What is happening in Germany?

Palestine, the AfD and the German left.


All this week massive demonstrations have been taking place in Germany. This includes an estimated 350,000 who rallied on Sunday 21 January in Berlin.

The demos are in opposition to the Alternative für Deutschland (AfD) participation in a meeting held by right wingers and fascists in which they proposed to ‘remigrate’ vast sections of the German population.

The Correktiv magazine reported on a meeting held in a villa by a lakeside addressed by a far right wing extremist Martin Sellner, the Austrian leader of the ethno-nationalist Identitarian movement.
Plans were outlined for the future of certain communities in Germany. These communities were to be relocated to a territory in North Africa.

The meeting was attended by several high level members of the AfD, a right wing populist party with an increasingly dominant fascist wing, several prominent businessmen and even some members of the Tory-like CDU party.

Not only ‘foreigners’ were to be dealt with in this way but also those German citizens that ‘failed to integrate’ were to be deported.

This can be passed off as the ravings of deluded extremists, but comes at a time when the AfD are becoming the second party and the main opposition to an increasingly unpopular Red-Green-Yellow coalition of the Labour-like SPD, the Greens and a smaller pro business party, the FDP.

In several important upcoming state elections the AfD may take the leading positions.

It’s also a populist movement that comes from the countryside, is badly handled by the authorities, and shows signs of being influenced by the far right. The AfD MP, fascist Björn Höcke, strongly supports the farmers protests and demands. Martin Seller also supports them, and on some demos the flag of the Landvolkbewegung, an antisemitic countryside movement from 1920s, has been seen.

At the same time, increasing authoritarianism is evident in German policing. This is especially true of protests agains Israeli genocide in Gaza.

In the wake of October 7th, protests against the Israeli assault on Gaza were banned by the police. In Berlin’s Neukölln district people were arrested for showing visible signs of support for Palestine, including the wearing of the Keffiyeh. The slogan ‘from the river to the sea’ is prohibited, under threat of arrest. A main street, Sonnenalle, in a largely migrant area, was sectioned off and people were forced to undergo identity checks.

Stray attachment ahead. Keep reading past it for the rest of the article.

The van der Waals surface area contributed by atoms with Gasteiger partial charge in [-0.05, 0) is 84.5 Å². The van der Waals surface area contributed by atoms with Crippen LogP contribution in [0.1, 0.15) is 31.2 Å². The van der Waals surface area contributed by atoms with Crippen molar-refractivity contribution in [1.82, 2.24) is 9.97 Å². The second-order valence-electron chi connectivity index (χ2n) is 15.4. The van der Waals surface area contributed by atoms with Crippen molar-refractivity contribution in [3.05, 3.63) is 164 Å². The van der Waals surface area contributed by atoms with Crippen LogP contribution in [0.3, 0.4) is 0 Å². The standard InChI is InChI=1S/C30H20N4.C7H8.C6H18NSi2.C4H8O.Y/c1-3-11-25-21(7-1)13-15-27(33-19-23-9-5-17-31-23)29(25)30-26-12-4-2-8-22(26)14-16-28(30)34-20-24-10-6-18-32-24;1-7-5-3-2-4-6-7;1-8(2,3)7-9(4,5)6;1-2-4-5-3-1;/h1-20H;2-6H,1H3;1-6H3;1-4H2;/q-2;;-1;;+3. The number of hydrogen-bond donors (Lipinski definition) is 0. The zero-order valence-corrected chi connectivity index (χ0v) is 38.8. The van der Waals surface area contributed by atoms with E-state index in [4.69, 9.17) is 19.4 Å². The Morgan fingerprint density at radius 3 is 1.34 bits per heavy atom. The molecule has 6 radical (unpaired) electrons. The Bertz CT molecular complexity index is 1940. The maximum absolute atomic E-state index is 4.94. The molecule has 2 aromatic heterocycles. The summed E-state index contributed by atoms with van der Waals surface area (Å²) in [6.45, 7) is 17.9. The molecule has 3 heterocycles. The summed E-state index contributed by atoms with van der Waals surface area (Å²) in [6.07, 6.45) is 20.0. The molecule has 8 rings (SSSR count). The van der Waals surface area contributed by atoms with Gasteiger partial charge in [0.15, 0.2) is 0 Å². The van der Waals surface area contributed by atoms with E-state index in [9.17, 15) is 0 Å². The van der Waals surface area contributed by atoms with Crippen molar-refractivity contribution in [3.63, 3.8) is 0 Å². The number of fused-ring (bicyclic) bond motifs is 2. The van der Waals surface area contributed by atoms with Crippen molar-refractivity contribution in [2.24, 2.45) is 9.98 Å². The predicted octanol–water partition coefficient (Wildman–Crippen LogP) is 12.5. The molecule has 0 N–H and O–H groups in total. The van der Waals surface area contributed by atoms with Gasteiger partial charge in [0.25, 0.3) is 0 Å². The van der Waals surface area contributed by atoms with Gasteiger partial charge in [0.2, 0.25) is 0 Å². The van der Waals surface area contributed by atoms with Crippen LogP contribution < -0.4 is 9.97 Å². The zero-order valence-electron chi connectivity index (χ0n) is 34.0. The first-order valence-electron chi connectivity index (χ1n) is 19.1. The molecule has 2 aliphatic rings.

During one pro-Palestine demo, Jewish activist Iris Hefets was arrested for holding up the placard, “As an Israeli Jew: Stop the genocide in Gaza”. She was arrested again during another demonstration shortly after.

Last Sunday, the 14th of January, police attacked the annual Luxemburg-Liebknecht march, which has been held since the 1920’s, except during the Nazi years. The excuse was the pro-Palestine participants participating in the march. The police claim that a person was using the banned slogan. The attack took place near the former Stasi HQ in east Berlin.

This follows the German government’s total support for Israel and it’s attacks on Gaza. Former Chancellor Angela Merkel declared that support for Israel was a ‘reason of state’ for Germany. This is a semi-legal justification that makes Israel’s security a matter of national interest for Germany.

Some see this unwavering support as an exculpation of German guilt for the Holocaust, but other reasons may be involved.

It allows Germany to cover over its failure to fully denazify the state apparatus after the war. For example, many judges kept their positions. Consequently, antisemitism is still deeply imbedded in German society, and a long list of fascist organisations since the fall of Hitler has culminated in the AfD today. The police and other state security agencies show strong support for the right wing. Crime statistics regularly show that homegrown white supremacy far exceeds any supposed threat posed by people from a migrant background. The state knows this all too well, as a native-born German with far-right sympathies tried to shoot his way into a synagogue in the city of Halle in 2019, killing two people.

However a key reason for the German stance is that it allows Germany to cover its World War Two actions and remain on the international stage as an integral part part of the West’s military alliances.

The war in Ukraine saw a huge lurch towards militarism on behalf of the German government and its dominating parties. The traffic light coalition had planned to double the money – to €8 billion – given to Ukraine to continue the war against Russia. Germany is considering supplying Israel with around 10,000 rounds of 120-millimeter precision tank ammunition. This comes after other increases in military spending and a more aggressive stance towards the possibility of German military intervention through NATO, thus increasing the presence of German imperialism on the world stage.